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Coronavirus Update: Optimism Reigns In Hotel Industry As Some In NYC Start Booking Rooms For Summer

NEW YORK (CBSNewYork) -- The light at the end of this isolating tunnel may be more visible than you think.

Many hotels are now taking reservations for July and Gov. Andrew Cuomo is beginning to look at how people are going to eventually return to work.

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The "Crossroads of the World" is at a standstill, but a couple months from now the hope is it's all a distant memory. Twenty four hotels, including Pod Times Square and Wellington Hotel in Manhattan, are now taking reservations for July 1. Richard Born is the principle of the company operating those properties -- BD Hotels.

"I'm optimistic about the city of New York. I'm optimistic about my industry. I'm optimistic about my business," Born told CBS2's Lisa Rozner on Tuesday.

CORONAVIRUS: NY Health Dept. | NY Call 1-(888)-364-3065 | NYC Health Dept. | NYC Call 311, Text 692692 | Westchester Testing Call 1(888)-364-3065 | NJ Health Dept. | NJ Case Tracker | NJ Call 1-(800)-222-1222 | CT Health Dept. | CT Call 211

He has made the call to even book meetings and events for July by looking at the trajectory of other countries, estimating the area's coronavirus cases will peak in four to six weeks, and then take just as long to decrease.

"So if I project out three months, it's just about July 1, which is what we're looking at and then we're looking at July and August as a period in time where things start to normalize," Born said.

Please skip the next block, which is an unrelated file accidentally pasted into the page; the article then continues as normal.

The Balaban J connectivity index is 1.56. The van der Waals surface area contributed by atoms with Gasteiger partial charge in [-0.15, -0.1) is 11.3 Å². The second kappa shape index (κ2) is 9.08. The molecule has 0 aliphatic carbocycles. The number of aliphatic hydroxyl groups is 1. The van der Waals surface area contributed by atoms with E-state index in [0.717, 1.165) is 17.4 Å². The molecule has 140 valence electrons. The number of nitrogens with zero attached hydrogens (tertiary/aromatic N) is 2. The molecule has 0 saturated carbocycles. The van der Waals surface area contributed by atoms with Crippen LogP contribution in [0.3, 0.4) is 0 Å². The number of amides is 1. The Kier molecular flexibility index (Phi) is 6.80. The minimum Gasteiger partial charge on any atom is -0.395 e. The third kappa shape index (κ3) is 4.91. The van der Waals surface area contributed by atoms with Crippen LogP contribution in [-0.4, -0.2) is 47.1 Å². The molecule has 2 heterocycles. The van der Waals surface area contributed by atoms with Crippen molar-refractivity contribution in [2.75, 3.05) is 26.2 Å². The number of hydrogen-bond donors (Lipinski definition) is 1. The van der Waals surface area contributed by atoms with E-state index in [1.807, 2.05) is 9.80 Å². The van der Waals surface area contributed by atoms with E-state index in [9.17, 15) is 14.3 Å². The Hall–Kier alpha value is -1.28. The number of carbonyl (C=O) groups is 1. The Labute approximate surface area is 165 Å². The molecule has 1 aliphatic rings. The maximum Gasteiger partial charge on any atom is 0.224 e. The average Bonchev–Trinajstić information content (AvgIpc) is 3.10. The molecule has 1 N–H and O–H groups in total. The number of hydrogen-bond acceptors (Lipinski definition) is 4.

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On Monday, Gov. Andrew Cuomo said while we're in "New York pause," we need to think about New York forward. He cited a theory from Dr. David Katz at Yale University.

"As you're identifying people who have had the virus and have resolved, can they start to go back to work. Can younger people start to go back to work because they're more much tolerant to the effect of the virus," Cuomo said.


Katz said we may be able to let people back to work in waves, but added those who are infected need to be closely tracked, as well as identifying who's most at risk.

"Life as we know it is over, no! Theres actually a plan. There's actually a plan to evolve this as our understanding of whose at risk evolves so this just phase one," Katz said.

Saving lives from the virus and from economic ruin is the goal, but Katz said, ultimately, there is closure when there is an effective treatment or herd immunity. But nothing is certain, so, still, once things reopen the virus could ebb and low, causing temporary timeouts. Katz guesses it will take a few months before grandparents can hug their grandchildren again."

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